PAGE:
After 13yrs in orbit around Saturn, the international Cassini-Huygens mission has begun its final chapter, starting with a series of daring dives between the planet and its rings, and ultimately leading to a dramatic final plunge into Saturn’s atmosphere on the 15th of September 2017.
The manoeuvre put the spacecraft onto its “grand finale” trajectory: a series of 22 orbits each lasting a week, drawing ever closer to Saturn and passing between the planet’s innermost ring and its outer atmosphere. With its repeated dives through this unvisited region the mission will conclude the journey of exploration by collecting unprecedented data to address fundamental questions about the origins of Saturn and its ring system. Launched in 1997 the spacecraft embarked on a 7yr voyage across the solar system, eventually reaching Saturn in July 2004. Several months later the Cassini orbiter released ESA’s Huygens probe which landed on Titan in January 2005, the first landing ever in the outer solar system.
Enshrouded in a thick nitrogendominated atmosphere and partly covered by lakes and rivers, Titan has a weather and hydrological cycle that bears some interesting similarities to planet Earth. However, there are important
differences; the key component there is not water, like our planet, but methane and the temperature is very low at -180C at the surface. Another of Cassini’s breakthroughs was the detection of a towering plume of water vapour and organic material spraying into space from warm fractures near the south pole of Saturn’s icy moon Enceladus.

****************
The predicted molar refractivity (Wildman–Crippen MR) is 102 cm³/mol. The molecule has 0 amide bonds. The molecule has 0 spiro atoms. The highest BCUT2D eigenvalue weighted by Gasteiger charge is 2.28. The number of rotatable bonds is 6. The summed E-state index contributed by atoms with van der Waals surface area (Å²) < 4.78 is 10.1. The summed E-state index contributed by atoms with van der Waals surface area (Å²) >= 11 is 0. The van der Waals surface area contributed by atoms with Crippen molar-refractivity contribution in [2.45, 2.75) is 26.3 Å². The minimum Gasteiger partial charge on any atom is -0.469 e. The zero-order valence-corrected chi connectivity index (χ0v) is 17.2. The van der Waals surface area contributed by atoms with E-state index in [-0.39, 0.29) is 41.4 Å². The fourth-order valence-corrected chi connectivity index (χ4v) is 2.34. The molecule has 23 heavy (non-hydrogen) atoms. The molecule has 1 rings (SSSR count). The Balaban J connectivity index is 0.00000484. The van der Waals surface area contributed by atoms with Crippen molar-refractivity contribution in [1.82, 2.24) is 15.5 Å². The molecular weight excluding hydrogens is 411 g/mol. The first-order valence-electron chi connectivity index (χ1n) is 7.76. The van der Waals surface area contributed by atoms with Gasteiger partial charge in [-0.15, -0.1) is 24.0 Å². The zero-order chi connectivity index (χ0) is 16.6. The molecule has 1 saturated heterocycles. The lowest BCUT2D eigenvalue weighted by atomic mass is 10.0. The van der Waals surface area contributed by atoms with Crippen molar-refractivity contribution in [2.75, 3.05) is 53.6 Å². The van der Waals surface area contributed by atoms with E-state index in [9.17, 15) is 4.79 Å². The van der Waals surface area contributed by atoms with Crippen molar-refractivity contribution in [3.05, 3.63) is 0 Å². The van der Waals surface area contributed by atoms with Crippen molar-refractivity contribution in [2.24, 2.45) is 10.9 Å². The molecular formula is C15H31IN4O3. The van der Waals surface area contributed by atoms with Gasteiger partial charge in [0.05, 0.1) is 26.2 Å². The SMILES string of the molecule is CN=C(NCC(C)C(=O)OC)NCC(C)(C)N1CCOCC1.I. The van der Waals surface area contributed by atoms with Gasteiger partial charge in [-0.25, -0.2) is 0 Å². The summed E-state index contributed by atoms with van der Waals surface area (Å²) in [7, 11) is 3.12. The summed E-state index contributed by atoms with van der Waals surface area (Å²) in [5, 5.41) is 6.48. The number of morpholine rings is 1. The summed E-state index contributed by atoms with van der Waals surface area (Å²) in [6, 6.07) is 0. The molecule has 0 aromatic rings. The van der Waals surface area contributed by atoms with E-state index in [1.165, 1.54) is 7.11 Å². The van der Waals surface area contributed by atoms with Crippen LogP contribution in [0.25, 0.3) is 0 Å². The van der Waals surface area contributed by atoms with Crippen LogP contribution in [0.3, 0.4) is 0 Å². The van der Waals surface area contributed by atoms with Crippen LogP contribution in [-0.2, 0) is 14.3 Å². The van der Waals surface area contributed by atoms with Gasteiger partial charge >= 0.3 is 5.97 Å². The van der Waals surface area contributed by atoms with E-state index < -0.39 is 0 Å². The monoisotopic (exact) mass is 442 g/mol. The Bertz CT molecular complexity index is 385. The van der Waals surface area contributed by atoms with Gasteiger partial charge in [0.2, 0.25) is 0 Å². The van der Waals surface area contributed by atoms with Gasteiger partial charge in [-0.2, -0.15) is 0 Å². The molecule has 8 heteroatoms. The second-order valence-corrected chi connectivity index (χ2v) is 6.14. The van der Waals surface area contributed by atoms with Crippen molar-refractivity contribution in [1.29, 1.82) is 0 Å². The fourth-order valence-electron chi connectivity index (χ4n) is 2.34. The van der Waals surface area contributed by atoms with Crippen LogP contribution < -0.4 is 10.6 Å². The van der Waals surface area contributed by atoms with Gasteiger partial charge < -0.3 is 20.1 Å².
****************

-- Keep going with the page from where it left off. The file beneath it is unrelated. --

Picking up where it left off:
These salt-rich jets indicate that an underground sea of liquid water is lurking only a few kilometres below the
moon’s icy surface. Recent analysis of data collected during flybys of Enceladus suggests hydrothermal activity could provide a chemical energy source for life, enabling non-photosynthetic biological processes similar to the ones found near hydrothermal vents on Earth’s ocean floor.
Following over a decade of groundbreaking discoveries, Cassini is now approaching its end. With little fuel left to correct its trajectory, it has been decided to end its mission by executing a death plunge into Saturn’s upper atmosphere on Sept 15th, in the process Cassini will burn up, thus satisfying planetary protection requirements to avoid possible contamination of any moons of Saturn that could have conditions suitable for life.
The “grand finale” is not only a spectacular way to complete this extraordinary mission but will also return a bounty of unique scientific data that was not possible to collect during the previous phases of the mission. A near 20yr life in space, over 3billion kilometres travelled, a wealth of scientific data recovered will all be over as Cassini probably the most successful spacecraft ever finally comes to an end in exactly 60 seconds as it enters Saturn’s upper atmosphere at a speed of 123,606kph and vaporizes in a meteorlike fireball.